· Make sure your dog is on his leash at all times when you are out together. This is one of the most important winter dog walking tips we can give. A dog which gets off a leash can slide on ice and trip and fall. Snow also poses navigation hazards for an unleashed dog. Snow, particularly while it is falling, can obscure scents in the environment, which makes it very hard for a dog to know which way he is going. A dog which runs off in a snowstorm may be unable to find his way home and may become lost.
· During the winter months, especially in urban and suburban areas, it is common for chemicals to contaminate snow and ice. Antifreeze and driveway salts can easily find their way onto your dog’s paws and stomach when he is out in the snow. If he licks his paws, he may ingest these harmful chemicals. A good preventative measure is a winter coat for dogs and dog snow boots. If your dog is unprotected outside, be sure to wipe down paws and stomach when he gets indoors to remove these chemicals.
· For your own antifreeze, consider using a product with propylene glycol instead of ethylene glycol. This is a less hazardous choice. If any antifreeze spills on your driveway, make sure to rinse it off.
· Check your dog’s paw pads regularly to ensure that they are not bleeding. Snow and ice can cause paw pads to be easily injured. Boots may help to keep paw pads protected and safe. If your pet has particularly sensitive paws, it can be a very good idea to take extra measures to keep snow and ice away from them. You might also consider using a carrier for a smaller dog. A carrier will protect him from the wind and precipitation and will also prevent him from having to walk on cold ground.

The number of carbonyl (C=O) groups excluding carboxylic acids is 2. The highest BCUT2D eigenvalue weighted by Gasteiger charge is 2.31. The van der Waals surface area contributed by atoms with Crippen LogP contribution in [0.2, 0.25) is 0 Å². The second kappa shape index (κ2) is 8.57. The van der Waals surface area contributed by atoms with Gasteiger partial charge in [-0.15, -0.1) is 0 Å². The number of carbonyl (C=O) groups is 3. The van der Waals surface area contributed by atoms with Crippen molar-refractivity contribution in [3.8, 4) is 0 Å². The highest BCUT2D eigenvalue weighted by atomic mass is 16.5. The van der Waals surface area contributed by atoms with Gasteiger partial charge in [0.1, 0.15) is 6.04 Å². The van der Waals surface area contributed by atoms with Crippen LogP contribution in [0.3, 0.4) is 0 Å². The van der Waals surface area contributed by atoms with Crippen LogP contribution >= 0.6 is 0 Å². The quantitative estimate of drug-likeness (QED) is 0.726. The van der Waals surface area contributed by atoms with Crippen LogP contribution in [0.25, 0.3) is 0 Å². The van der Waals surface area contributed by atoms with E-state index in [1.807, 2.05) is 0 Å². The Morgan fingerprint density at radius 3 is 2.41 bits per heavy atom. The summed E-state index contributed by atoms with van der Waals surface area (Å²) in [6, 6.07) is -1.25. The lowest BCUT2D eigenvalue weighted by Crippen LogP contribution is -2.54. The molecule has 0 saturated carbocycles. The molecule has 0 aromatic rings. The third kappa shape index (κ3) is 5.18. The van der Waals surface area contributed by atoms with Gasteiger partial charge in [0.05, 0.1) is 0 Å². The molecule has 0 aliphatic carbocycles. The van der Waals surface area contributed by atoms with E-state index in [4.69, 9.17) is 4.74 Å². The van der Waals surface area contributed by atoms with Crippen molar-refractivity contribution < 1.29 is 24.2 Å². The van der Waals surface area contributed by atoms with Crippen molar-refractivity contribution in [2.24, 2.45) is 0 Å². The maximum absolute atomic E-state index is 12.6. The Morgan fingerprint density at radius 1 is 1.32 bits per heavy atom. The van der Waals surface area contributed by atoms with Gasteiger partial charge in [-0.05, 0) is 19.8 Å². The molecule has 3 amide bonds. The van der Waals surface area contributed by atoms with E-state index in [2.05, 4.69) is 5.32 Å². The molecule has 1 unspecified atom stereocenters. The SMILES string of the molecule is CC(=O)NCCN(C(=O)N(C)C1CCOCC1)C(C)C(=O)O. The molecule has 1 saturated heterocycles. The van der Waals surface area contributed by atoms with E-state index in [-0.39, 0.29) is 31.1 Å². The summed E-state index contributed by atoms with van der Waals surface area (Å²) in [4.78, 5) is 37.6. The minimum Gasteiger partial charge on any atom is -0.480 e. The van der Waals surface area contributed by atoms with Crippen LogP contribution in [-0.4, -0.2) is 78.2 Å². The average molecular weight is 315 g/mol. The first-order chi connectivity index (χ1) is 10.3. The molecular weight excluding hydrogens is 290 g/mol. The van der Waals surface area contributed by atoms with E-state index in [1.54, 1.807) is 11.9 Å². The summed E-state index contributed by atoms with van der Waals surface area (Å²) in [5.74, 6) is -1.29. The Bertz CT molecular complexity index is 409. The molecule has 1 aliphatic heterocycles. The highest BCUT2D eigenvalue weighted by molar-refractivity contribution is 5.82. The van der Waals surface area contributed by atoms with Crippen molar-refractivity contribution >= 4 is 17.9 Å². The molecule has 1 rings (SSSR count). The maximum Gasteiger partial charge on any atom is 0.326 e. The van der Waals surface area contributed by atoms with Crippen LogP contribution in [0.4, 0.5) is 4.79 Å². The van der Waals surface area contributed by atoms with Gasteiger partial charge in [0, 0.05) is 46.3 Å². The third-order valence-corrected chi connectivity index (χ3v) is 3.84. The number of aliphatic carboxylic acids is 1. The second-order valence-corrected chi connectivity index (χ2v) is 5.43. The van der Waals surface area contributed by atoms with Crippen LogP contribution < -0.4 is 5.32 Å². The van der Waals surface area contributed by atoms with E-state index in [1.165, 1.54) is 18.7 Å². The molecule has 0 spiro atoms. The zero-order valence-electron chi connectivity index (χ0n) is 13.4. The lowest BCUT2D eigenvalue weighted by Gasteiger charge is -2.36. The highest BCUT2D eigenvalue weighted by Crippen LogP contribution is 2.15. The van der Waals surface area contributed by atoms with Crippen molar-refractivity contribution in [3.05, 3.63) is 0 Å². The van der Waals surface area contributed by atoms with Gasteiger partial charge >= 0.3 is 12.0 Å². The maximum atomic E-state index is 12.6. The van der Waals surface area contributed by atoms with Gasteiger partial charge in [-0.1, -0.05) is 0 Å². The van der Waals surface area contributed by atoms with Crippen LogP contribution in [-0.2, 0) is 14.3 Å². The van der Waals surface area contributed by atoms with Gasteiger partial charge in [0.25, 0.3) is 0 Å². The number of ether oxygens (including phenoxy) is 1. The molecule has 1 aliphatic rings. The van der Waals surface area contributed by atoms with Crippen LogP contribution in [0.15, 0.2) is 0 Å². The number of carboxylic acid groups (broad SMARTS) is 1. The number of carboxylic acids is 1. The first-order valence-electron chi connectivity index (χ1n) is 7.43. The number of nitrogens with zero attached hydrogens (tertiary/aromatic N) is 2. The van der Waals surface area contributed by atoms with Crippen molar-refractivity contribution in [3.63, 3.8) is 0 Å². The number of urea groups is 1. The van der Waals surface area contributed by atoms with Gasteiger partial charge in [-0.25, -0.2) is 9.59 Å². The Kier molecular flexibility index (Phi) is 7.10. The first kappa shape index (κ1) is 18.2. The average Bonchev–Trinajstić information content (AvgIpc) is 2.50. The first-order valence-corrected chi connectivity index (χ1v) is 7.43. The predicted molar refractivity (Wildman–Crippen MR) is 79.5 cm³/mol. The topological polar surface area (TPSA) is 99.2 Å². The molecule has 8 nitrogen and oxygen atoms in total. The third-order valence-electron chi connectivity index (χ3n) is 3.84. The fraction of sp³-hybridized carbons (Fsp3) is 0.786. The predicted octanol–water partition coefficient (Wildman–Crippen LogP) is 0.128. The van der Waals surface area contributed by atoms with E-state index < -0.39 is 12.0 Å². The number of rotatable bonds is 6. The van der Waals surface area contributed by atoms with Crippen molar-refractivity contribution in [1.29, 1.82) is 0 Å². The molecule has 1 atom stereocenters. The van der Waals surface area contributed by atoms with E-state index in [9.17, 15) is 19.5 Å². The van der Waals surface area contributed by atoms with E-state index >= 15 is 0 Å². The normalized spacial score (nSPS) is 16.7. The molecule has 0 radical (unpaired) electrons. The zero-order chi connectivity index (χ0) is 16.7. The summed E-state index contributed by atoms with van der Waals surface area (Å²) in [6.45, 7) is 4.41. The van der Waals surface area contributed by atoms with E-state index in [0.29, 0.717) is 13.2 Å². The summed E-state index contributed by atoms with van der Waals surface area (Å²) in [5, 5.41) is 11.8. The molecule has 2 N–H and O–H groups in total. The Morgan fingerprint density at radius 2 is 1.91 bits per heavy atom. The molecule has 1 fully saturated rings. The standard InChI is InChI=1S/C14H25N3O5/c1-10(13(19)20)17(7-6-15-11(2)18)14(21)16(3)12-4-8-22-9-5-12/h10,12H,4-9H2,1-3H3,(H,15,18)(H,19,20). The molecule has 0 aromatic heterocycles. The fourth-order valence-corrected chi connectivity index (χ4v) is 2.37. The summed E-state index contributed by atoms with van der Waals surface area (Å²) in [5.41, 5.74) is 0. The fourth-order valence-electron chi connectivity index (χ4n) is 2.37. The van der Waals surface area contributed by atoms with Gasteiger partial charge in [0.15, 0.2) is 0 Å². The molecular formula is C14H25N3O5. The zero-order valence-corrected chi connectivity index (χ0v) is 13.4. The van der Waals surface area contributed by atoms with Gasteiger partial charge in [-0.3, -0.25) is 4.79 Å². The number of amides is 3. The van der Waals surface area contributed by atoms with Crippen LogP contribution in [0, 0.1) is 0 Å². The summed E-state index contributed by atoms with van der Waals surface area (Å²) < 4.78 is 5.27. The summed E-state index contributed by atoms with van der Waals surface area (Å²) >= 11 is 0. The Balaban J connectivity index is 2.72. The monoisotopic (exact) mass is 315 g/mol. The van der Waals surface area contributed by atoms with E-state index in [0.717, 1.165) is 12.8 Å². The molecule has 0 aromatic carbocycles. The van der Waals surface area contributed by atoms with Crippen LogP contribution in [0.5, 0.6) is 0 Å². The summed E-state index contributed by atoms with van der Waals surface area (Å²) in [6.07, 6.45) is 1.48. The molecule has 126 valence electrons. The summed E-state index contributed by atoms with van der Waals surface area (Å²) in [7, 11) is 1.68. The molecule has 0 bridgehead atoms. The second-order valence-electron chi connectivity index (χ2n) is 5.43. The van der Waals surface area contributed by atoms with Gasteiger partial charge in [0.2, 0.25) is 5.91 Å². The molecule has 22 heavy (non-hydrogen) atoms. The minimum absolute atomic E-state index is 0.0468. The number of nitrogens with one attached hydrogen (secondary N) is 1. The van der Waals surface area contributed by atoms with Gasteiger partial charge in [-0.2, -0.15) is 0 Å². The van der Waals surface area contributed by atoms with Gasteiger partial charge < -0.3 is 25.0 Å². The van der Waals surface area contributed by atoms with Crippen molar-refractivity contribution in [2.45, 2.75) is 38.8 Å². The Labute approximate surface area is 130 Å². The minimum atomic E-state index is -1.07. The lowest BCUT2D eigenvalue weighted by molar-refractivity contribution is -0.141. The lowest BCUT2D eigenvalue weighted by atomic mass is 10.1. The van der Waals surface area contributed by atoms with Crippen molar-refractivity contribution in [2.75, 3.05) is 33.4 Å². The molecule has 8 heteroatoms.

· Don’t shave long-haired dogs in the winter. Their coats provide natural insulation from the weather. Give your dog extra protein and extra food in general during the winter. This helps to thicken the fur and provide the additional energy needed to weather the cold. If you have a short-haired dog, it is important to make sure that she stays warm. Consider buying her a dog coat to provide warmth. A high collar can help to protect the neck.
· Be wary about taking very young or old dogs outdoors during the winter. Puppies do not do well with cold weather, and neither do very old dogs. Dogs which are ill or injured may also not do well outdoors, so only take these dogs outdoors when they need to go out. No dog should be left inside a vehicle during winter. Vehicles hold the chill inside, and it can be colder inside your car than you think.
· Make sure that your dog has a warm place to sleep. Some dogs need heated dog beds, though most do not, even in the winter. If your dog is old or injured however, a heated bed may be ideal. Heated beds do come with some drawbacks and inconveniences. Read more about how to choose the perfect dog bed for your pet here.
Outfitting your pet with a snow coat and snow boots can help you to prevent a lot of health hazards during the winter. Not only will your pet be warmer and drier and thus more comfortable, but boots and a coat will also protect him from antifreeze, salts, and other chemicals. Take extra care when you take your dog out on winter walks, and always check to make sure that he is warm, dry, and clean when he gets in.